Why Your Comfort Zone Sucks

Here’s why stepping out of your comfort zone is important – and how stepping out of Mumbai and into Gurgaon taught me more about myself.

I’ll admit, my comfort zone has always been a sacred space. There’s just something about the cosiness of my bed, my apartment, and my favourite Starbucks that makes me want to stay nestled in their warmth forever.

But that’s not how life works. And that’s not how life should work.

A little over three weeks ago, I left my favourite city in the world, Mumbai (or as I like to call it, home), for a one-month internship at Hachette India. In Gurgaon. Yep, the Indian city with a nasty reputation for being extremely unsafe for women. Not to mention freakishly hot.

I was both excited and hesitant. An internship at one of the top publishing firms in the world – yay! But at the same time, a month away from home? Eugh. I didn’t know what to expect, really. I had no idea about the kind of work they’d ask me to do, what sort of girl I’d be rooming with, and what kind of experiences I would have.

Fast-forward to July 11th, about a week into my internship, when I broke down in the office restroom and told my mother I wanted to quit and go back home. A few hours later, after work, I did not go to the airport. Instead, I went back to my room, finished my freelance projects for the day, and prepared for a good night’s sleep. Not because I changed my mind; no, I still wanted to quit. But I knew what I wanted and what I needed were two different things. I wanted to go back to the cosiness of home. However, I needed to step out of my comfort zone – and stay there for a while (not forever, but for a while – there’s a difference between pushing yourself and punishing yourself).

Here are some things I needed to learn about myself in the four (ish) weeks that I’ve been here.

http://hamlinventures.com/98564-ground-calcium-carbonate-price-per-ton.html Absence does make the heart grow fonder. I can’t tell you how much more love I now have in my heart for my city, my friends, and my apartment back home – oh, my beautiful apartment back home! It’s so much better to have your own place, and living here for a month in one tiny room brought back memories of when I was in a PG in my first year of college… nope, never doin’ that again.

where can i order topamax I’m a city girl, for sure. Not being rude here, but the parts of Gurgaon I’ve seen (maybe not all of it – I wouldn’t know) is literally a gaon. A commercial village, if you will. Offices. Homes. Offices. Offices. Homes. That’s it. Barely any stores or shops. No sounds of traffic all night. No people milling about on the streets, no need to be careful not to bump into someone. And definitely no way to feel safe when you’re out in the dark. Sorry, Gurgaon, but I can’t sleep well without the honking of cars in the background or the lights of the city shining outside my window. Mumbai it is, for me!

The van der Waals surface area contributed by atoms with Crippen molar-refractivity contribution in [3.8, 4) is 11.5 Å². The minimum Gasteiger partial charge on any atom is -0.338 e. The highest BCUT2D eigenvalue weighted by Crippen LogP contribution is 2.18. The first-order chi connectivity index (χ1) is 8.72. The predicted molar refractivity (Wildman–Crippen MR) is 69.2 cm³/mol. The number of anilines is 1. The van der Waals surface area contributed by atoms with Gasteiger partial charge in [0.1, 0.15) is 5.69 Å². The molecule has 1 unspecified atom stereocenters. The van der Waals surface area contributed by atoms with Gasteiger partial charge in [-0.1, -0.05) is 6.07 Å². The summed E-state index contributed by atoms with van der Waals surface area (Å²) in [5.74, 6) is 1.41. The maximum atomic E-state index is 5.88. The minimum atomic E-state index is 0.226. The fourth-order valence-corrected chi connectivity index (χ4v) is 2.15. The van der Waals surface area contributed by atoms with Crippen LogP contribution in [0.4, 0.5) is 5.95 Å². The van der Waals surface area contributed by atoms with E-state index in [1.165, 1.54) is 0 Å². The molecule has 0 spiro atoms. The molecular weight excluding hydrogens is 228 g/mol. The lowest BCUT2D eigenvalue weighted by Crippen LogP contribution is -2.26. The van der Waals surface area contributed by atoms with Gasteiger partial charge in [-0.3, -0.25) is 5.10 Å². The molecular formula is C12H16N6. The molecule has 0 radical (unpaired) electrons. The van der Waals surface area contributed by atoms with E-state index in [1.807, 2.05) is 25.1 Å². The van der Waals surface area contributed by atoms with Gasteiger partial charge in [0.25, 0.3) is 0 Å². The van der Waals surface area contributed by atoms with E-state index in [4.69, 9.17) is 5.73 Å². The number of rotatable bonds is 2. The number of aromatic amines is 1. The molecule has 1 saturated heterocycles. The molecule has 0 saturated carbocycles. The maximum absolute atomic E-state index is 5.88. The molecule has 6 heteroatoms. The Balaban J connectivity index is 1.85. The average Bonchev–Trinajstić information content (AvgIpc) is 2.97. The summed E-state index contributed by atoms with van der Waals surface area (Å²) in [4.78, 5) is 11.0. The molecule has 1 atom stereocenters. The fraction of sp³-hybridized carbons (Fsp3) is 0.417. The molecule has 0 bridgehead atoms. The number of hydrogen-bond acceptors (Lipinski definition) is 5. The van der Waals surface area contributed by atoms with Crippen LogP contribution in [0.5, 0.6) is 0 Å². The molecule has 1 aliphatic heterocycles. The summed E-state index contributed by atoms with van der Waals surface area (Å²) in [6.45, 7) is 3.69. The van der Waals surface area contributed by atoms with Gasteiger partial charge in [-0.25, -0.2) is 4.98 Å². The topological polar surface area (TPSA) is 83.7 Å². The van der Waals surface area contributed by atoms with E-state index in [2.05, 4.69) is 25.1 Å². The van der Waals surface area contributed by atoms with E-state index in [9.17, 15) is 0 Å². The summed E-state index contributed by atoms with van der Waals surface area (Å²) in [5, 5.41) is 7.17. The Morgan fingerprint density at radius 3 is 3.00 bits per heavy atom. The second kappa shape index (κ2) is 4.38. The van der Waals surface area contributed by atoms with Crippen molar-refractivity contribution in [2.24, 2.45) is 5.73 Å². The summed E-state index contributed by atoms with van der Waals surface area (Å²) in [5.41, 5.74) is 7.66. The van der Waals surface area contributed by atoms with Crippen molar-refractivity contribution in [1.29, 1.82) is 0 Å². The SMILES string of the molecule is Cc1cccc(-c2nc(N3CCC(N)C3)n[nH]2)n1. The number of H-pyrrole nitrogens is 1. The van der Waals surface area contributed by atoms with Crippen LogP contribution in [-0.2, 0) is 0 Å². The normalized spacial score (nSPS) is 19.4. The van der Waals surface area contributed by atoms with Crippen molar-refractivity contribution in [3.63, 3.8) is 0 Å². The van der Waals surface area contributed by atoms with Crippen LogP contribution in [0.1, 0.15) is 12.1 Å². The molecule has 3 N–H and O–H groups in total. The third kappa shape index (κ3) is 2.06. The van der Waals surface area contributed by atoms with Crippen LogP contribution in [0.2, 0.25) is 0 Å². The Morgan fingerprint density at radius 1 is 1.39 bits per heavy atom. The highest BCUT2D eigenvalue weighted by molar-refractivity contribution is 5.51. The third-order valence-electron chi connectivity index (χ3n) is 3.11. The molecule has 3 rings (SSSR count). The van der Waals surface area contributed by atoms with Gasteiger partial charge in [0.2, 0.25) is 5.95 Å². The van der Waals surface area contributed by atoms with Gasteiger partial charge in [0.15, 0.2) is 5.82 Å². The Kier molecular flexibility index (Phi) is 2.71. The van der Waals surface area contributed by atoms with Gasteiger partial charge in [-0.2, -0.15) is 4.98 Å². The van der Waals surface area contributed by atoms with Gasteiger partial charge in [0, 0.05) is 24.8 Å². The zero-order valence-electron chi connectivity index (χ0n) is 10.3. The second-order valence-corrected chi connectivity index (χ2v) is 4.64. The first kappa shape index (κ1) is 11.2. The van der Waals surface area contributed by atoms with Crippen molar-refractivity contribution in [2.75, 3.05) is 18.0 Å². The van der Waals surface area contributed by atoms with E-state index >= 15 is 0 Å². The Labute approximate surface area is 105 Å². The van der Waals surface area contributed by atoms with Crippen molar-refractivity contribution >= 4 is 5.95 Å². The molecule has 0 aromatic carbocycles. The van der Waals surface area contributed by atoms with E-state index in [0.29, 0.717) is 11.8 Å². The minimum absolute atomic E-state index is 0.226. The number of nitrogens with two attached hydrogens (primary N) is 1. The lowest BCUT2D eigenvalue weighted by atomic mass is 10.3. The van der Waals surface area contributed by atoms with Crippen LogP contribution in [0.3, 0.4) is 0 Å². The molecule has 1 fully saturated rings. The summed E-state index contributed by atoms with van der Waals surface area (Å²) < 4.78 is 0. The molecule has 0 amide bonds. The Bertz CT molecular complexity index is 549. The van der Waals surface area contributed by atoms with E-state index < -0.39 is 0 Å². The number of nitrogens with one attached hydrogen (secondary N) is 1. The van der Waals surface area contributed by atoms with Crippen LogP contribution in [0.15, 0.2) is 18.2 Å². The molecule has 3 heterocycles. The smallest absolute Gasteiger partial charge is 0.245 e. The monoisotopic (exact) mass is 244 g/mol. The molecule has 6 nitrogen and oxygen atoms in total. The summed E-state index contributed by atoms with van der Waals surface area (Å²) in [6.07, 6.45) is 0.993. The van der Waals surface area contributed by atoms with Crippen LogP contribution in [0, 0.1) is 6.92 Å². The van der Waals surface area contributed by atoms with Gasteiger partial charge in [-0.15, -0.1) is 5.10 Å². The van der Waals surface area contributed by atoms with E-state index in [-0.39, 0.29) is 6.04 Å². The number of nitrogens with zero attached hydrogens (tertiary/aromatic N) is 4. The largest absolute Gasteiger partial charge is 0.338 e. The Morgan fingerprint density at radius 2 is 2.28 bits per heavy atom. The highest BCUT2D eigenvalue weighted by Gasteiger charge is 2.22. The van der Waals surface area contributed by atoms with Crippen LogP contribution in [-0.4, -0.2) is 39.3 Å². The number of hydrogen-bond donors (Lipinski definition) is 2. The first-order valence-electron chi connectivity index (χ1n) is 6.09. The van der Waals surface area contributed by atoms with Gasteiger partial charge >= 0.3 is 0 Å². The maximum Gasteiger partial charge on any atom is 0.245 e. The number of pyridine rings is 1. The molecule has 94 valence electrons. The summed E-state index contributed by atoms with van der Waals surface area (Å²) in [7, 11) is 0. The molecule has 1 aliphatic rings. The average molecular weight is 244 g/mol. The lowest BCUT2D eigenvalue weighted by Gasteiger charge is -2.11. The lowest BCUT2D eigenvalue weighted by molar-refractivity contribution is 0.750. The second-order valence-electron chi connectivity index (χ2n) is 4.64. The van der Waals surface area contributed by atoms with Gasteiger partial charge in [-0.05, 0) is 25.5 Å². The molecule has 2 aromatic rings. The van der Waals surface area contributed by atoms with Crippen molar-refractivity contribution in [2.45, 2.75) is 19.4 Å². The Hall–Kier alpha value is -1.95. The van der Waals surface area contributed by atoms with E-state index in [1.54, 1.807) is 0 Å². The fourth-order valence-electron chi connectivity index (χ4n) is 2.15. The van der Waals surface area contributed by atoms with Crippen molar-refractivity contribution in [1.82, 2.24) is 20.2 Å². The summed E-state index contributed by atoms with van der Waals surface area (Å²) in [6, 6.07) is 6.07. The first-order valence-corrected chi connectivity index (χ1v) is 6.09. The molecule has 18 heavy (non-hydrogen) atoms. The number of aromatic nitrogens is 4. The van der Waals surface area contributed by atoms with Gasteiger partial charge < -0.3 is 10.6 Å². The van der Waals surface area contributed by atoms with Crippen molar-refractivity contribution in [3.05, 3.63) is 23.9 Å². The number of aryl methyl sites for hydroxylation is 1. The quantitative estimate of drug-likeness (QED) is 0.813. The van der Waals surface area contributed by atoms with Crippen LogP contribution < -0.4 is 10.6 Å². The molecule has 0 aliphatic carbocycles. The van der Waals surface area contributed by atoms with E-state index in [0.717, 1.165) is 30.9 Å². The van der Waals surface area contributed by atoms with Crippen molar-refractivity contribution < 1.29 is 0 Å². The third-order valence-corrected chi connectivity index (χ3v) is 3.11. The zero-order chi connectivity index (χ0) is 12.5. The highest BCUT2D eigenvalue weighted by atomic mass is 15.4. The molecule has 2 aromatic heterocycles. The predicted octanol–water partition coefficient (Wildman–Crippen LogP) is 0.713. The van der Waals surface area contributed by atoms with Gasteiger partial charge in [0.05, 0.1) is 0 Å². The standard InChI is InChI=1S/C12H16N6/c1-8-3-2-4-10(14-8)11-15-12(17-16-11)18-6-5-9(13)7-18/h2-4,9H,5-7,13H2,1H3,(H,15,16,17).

her explanation Publishing is definitely my calling. No, not just because I’m good at assessing and proofreading manuscripts, or because I love books. Those are the secondary reasons. The primary reason? We need good quality literature in India. And I’m not saying literary fiction that doesn’t make any sense but you pretend to like it because it’s ‘deep’. I’m talking books – whether literary or commercial – that make you stay up nights; books that make you laugh out loud, cry, shout and punch the air in triumph when the protagonist succeeds. We need books that make people feel. For real. Not just for show. I must have assessed over fifteen agented manuscripts while at Hachette, and I only felt that way about two or three books. It’s crazy how some authors find literary agents because they write literary fiction, and the ones who write brilliant commercial genre fiction remain unnoticed – even though the Indian market craves commercial fiction, too.

https://vipmegamart.com/404-dte48301-dating-app-chat-up-lines.html I can work wayyyyy more hours than I did before the internship. Pre-Gurgaon, my schedule looked something like this: freelancing for three (sometimes four) hours a day, working out for half an hour (if I felt like it), writing when inspiration struck, and ‘napping’ for two hours in the afternoon. And that was on the good days. I’ve experienced a crazy bout of depression while here, and I still managed to put in eight hours of work at the office and at least an hour of freelancing once I’m in my room. Yes, it was exhausting, and yes, it didn’t give me time for anything else. But it proves that I can easily do five hours of freelancing, an hour of working out and still have the time to write, study for my course and film YouTube videos when I’m in the mood. So… that’s what I’m gonna do once I’m back in Mumbai. It’s going to be the age of a new Swati.

Four days to go until Mumbai. The countdown begins.

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